Volume 94: Setting Performance Expectations for Employees

Since all we do at Oberg and Associates is build relationships in the industry, our process doesn’t tend to end when a candidate accepts an offer from a client. Once we’ve helped a candidate find a new role, we stay close to make sure the candidate is adapting well to their new surroundings and is fulfilled in their new role.

One of the questions we ask, that placed candidates often struggle to answer, is: do you know how your performance will be evaluated by your new employer? This is a pretty simple, yet pretty important question that a startling number of people don’t have an answer to.

How will your performance be judged?

I want everyone reading this to stop and take a second to think about this question for yourselves. Do you know what criteria the company you work for, and the manager you report to, use to measure your progress and production?

If the answer is no, how do you even know what to do each day? How do you know what you need to improve? What you need to keep doing well?

If you’re a supervisor or manager, think about this from the other side, too: do your subordinates have a sufficient understanding of how their performances are measured? When was the last time you discussed it with them? Is it formally written down somewhere?

This may seem like a minor detail to some, but let me lay out a scenario for you that happens far too often: we set up a Corrugator Superintendent, named Willie Nelson, to interview with Country Music Corrugated Box (CMCB). During the interview process, the biggest thing Willie heard is that safety is an area that they must improve, and the new superintendent CMCB hires will need to focus on that. They also need to work on waste and housekeeping, and obviously help increase production to hit goals.

Willie ends up accepting the job. Once there, he starts his efforts on the safety program and committee. He brings systems knowledge from his past job and ways that his operators and supervisors can be safer on the floor and follow protocol more consistently. When I speak with him, Willie thinks he’s doing a great job, and they haven’t had a recordable incident since he started.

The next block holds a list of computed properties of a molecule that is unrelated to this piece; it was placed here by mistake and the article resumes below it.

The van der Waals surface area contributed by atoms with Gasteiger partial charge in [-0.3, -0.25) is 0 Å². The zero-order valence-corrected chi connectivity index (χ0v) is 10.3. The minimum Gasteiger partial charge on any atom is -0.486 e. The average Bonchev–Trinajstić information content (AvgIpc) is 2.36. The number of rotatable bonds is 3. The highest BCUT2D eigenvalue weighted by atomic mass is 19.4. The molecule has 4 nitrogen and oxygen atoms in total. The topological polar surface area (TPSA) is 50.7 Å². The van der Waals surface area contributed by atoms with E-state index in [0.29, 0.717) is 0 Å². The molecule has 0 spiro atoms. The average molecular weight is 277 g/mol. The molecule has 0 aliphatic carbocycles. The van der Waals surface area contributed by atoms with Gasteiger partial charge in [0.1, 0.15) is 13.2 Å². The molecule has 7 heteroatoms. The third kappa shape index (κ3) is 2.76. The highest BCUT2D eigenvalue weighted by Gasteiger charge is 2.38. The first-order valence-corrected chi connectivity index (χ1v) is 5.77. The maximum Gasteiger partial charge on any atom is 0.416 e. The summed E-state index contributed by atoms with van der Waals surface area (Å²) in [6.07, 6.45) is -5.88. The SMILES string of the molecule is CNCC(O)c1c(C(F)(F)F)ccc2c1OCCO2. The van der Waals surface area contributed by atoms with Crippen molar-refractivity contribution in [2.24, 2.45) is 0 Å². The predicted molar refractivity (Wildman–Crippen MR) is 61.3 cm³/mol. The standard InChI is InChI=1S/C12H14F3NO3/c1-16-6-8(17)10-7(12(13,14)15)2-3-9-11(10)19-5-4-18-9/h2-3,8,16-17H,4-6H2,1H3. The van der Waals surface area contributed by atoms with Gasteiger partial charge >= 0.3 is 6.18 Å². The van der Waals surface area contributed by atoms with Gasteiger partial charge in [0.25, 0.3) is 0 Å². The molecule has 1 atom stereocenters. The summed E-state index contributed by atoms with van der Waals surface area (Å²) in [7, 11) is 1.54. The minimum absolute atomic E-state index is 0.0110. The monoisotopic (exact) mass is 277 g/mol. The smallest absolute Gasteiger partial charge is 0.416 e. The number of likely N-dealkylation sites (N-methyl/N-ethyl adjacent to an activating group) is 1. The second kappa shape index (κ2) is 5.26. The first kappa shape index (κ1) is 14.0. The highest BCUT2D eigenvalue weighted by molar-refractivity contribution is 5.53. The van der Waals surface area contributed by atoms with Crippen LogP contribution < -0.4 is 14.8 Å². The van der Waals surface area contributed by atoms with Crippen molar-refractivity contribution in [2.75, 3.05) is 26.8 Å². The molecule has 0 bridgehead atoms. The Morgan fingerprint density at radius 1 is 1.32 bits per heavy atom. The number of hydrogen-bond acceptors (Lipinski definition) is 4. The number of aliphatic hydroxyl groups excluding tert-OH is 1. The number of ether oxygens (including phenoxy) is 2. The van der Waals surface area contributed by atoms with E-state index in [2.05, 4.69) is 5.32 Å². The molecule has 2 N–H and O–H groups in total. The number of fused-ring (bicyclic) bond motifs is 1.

I get a call from the Plant Manager of CMCB 10 weeks after Willie’s start, and the Plant Manager tells me they’re thinking about letting Willie go. He hasn’t made any headway on housekeeping or waste, and production hasn’t improved as much as they’d hoped. Also, some of the guys that have been on the floor have been grumbling about the new systems Willie has put into place.

Again, Willie thinks he’s doing a great job, and has made great headway in his first 3 months in the area of safety, which is what he heard CMCB say they were looking for through the interview process.

On the other hand, the Plant Manager says he’s not happy with Willie’s performance, because he hasn’t tackled waste or housekeeping yet, and production hasn’t jumped the way the way they hoped. He recognizes the work Willie has done in the area of safety, but their safety and recordables weren’t THAT bad to begin with.

Do you see the problem here?

Because Willie has failed to ask about formal expectations, and the Plant Manager has failed to tell him how he’ll be evaluating his progress, these two men have very different perspectives on how Willie is doing in his first ten weeks.

I know I’m a broken record on this topic, but the obvious answer to fix these issues is to be open and honest in your communication.

As a new employee, you must ask how your performance will be judged, starting all the way back in the interview process. Don’t assume the things you think you heard them focus on are the keys they’re looking for. Make sure the message they’re sending and the one you’re receiving are the same. Ask for a breakdown of what they’re looking for.

As an employer, you must detail the things you’ll be looking for from a new employee and how you’ll grade their progress, starting all the way back in the interview process.
In the orientation process, you must formalize, in detail, the things you’ll be looking for from a new employee and how you’ll grade their progress.

Asking someone to do a job without defined expectations is like asking a pilot to fly without instruments. Sure, they might be able to do it, and they might land in once piece without much damage to the plane, even. But are you really setting them up for success without giving them the ability to see how high they are and how much fuel they have left?

So, give your employees, and yourself, the best possible chance: set expectations, and ask about expectations, early and often.

As always, Stay Strong.

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